PepsiCo boss Indra Nooyi is stepping down after 12 years as CEO and chairman of the global drinks and snacks giant.
She leaves the company having grown its net revenue from $35bn in 2006 to $63.5bn today and shifted its portfolio towards healthier and more sustainable options.
But it wasn’t always plain sailing. Here are 12 key moments that defined her tenure at the helm of PepsiCo.
2006: Performance with Purpose
Fresh into her tenure as CEO, Nooyi announces Performance with Purpose, which aims to make sustainability and health a core part of PepsiCo’s day-to-day operations.
“In today’s world, consumers are bringing their principles to their purchasing,” Nooyi says at the time. “We, in return, are bringing a purpose to our performance.”
Projects pursued under the Performance with Purpose umbrella include providing access to safe water in the developing world, the Sustainable Farming Initiative (SFI) and the PepsiCorps volunteer scheme.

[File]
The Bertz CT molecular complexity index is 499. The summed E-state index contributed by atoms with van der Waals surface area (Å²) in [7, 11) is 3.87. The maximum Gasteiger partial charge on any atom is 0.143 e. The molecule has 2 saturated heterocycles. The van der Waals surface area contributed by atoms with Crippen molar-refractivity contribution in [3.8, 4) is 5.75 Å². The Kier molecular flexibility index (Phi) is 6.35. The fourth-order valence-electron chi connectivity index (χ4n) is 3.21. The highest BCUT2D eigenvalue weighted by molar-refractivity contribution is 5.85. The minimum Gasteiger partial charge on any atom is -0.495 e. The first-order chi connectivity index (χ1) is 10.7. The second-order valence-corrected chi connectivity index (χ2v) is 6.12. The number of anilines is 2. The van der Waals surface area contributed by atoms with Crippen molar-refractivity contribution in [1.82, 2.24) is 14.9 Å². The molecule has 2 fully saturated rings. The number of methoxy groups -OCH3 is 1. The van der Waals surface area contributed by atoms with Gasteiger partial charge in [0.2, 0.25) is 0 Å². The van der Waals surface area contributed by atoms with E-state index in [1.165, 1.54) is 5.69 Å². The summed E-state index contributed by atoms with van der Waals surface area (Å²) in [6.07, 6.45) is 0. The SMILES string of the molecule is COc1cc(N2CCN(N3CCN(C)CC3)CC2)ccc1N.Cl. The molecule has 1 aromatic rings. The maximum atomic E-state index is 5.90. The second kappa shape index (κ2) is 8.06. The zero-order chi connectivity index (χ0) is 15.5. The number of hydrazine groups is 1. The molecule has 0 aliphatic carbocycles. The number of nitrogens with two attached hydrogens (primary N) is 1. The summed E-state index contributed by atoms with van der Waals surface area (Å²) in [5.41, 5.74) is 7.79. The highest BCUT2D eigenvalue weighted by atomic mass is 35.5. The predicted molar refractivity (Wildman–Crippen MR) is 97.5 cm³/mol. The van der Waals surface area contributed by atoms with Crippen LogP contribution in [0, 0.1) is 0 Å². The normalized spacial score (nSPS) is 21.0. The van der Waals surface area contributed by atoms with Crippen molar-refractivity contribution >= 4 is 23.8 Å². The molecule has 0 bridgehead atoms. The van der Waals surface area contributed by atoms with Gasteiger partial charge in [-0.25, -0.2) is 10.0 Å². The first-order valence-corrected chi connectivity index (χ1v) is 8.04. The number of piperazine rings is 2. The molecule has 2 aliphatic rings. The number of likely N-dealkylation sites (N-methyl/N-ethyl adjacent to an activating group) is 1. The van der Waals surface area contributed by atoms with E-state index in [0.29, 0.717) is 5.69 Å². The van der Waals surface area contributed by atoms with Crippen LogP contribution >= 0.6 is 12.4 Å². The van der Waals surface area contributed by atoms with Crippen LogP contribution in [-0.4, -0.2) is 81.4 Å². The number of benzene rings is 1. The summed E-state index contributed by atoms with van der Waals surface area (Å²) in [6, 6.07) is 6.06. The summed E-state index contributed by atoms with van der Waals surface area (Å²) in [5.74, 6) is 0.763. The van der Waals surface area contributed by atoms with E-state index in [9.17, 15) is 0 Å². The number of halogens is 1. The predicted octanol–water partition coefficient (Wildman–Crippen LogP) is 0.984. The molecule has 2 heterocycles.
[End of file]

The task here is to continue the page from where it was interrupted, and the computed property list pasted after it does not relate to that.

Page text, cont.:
2007: Naked Juice acquisition
As Nooyi seeks to rebalance PepsiCo’s portfolio away from sugary carbonates and towards options perceived as ‘healthier’, the company acquires premium smoothie brand Naked from private-equity house North Castle Partners for an undisclosed amount.
The brand is added to PepsiCo’s UK juice portfolio that same year.
2008: A new logo
Nooyi hires branding agency Arnell Group to give the Pepsi logo a refresh, marking the 11th logo change in Pepsi’s history.
The new design, which simplifies the logo and tilts the iconic Pepsi wave, proves initially divisive, not least because it makes only minor changes to the original logo – and because the cost of the rollout is estimated at several hundred million dollars.
An ostentatious leaked memo, purportedly from Arnell and entitled BREATHTAKING Design Strategy, adds further fuel to the flames.
After the initial furore, though, the new logo starts to win round design experts and it continues to remain in place today.
2009: Taking a stand on water
In May 2009, PepsiCo becomes the first major publicy traded company to formally acknowledge that access to clean water is a human right.
“Water is critical to life and essential to our business,” Nooyi says at the time. “We recognise the impact of our business on each community in which we operate and likewise the impact of our communities on our business.”